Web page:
Sunday, April 12

A liberal NY author tells what she's learned about life on reaching age 61

Anne Lamott is apparently a published author.  She recently turned 61, and posted some thoughts on her Facebook page.  Some highlights (edited by me):
I thought I'd take the opportunity to write down everything I know as of today.

1. All truth is a paradox. Life is a precious, unfathomably beautiful gift, and it is impossible here, on the incarnational side of things. It has been a very bad match for those of us who were born extremely sensitive. It is so hard and weird that we wonder if we are being punked. And it is filled with heartbreaking sweetness and beauty, floods and babies and acne and Mozart, all swirled together.

3. There is almost nothing outside of you that will help in any kind of lasting way.... This is the most horrible truth.
Really?  Perhaps you don't consider God to be "outside of you."  But on second thought, I think you mean this literally.  "The most horrible truth" indeed--if one believes it's true.
4. Everyone is screwed up, broken, clingy, and scared, even the people who seem to have it more or less together. They are much more like you than you would believe.... you can’t save, fix or rescue any of them, or get any of them sober.
Okay, we agree that you can't rescue people who don't want to be rescued.  But "Everyone is screwed up..."? Really, Anne?  Maybe that's true of all the people you know.  (She added that "The most degraded and sometimes nearly evil men I have known were all writers who’d had bestsellers," which may say something about her circle.)  But out here in flyover country most people seem to be genuinely friendly and to be hard-working and trying earnestly to raise their kids right.  We have relatively few muggings or junkies shooting up in doorways.  But I'm sure you're right: all the people I know are probably really screwed up, as you say your friends are, but we're just too dumb to see it.  Cuz, you know, all of us out here in flyover country are hicks who can't recognize nuance.
6. Writing: You are going to feel like hell if you never write the stuff that is tugging on the sleeves in your heart — your stories, visions, memories, songs: your truth, your version of things.... That is really all you have to offer us, and it’s why you were born.
"That is really all you have to offer us"?  Really?  Of course you're a writer--and a good one, from what I see--so I don't doubt that's your experience.  And it's understandable that one describes life lessons in terms of their own expertise.  (I use flying metaphors a lot.)  But the rest of us realize we all have lots of things to offer, in many realms--not just in our area of expertise.
8. Families: hard, hard, hard, no matter how cherished and astonishing they may also be. At family gatherings where you suddenly feel homicidal or suicidal, remember that... Earth is Forgiveness School.  You can do it.... You will be amazed.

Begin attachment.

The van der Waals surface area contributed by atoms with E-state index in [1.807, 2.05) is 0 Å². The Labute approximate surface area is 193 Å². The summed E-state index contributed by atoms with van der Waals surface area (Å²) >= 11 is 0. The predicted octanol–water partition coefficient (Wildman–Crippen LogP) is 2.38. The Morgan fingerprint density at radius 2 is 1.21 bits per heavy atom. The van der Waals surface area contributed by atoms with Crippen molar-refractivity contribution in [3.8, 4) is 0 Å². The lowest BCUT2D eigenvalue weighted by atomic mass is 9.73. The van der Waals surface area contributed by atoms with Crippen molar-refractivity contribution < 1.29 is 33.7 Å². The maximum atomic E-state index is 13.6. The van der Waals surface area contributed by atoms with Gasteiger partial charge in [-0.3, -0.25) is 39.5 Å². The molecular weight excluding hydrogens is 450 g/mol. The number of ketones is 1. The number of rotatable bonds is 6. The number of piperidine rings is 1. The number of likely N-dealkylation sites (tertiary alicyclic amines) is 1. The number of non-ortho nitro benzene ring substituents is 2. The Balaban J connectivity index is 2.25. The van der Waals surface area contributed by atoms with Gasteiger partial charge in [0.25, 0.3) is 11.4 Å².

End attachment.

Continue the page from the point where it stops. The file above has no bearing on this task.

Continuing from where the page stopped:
11. God: Goodness, Love energy, the Divine, a loving animating intelligence.... You will worship and serve something, gotta choose. You can play on our side, or Bill Maher’s and Franklin Graham’s. 
I don't know much about Franklin Graham, but from your phrasing I get the impression you find something objectionable about him.  I'd be curious to know what that is.  And when you say "our side," what side is that?
11. [sic] Faith:  If I could say one thing to our little Tea Party friends it would be this: Fundamentalism, in all its forms, is 90% of the reason the world is so terrifying. 
"Our little Tea Party friends"?  Looks like you and the editors at Salon are on the same page of the playbook.  So you feel members of the Tea Party are fundamentalists?  Do you feel the killers of ISIS are--and the 9/11 killers were--also "fundamentalists"?  Do you regard both groups as equally "terrifying"?
12. Jesus: Jesus would have even loved horrible, self-obsessed you.... But He would hope that you would perhaps pull yourself together just the tiniest bit....

14. Death. Wow. So f-ing hard to bear, when the few people you cannot live without die. You will never get over these losses--and are not supposed to....their absence will be a lifelong nightmare of homesickness for you. All truth is a paradox. Grief, friends, time and tears will heal you.

I think that’s it, everything I know.  I wish I had slipped in what Ram Dass said: that when all is said and done, we’re all just walking each other home.
Ignoring major differences of opinion, I like her writing style, and agree with most of her conclusions about life.  It would seem she's tormented and self-obsessed, so naturally it follows that everyone must suffer from the same things.  A very normal conclusion.  In any case, good writing.


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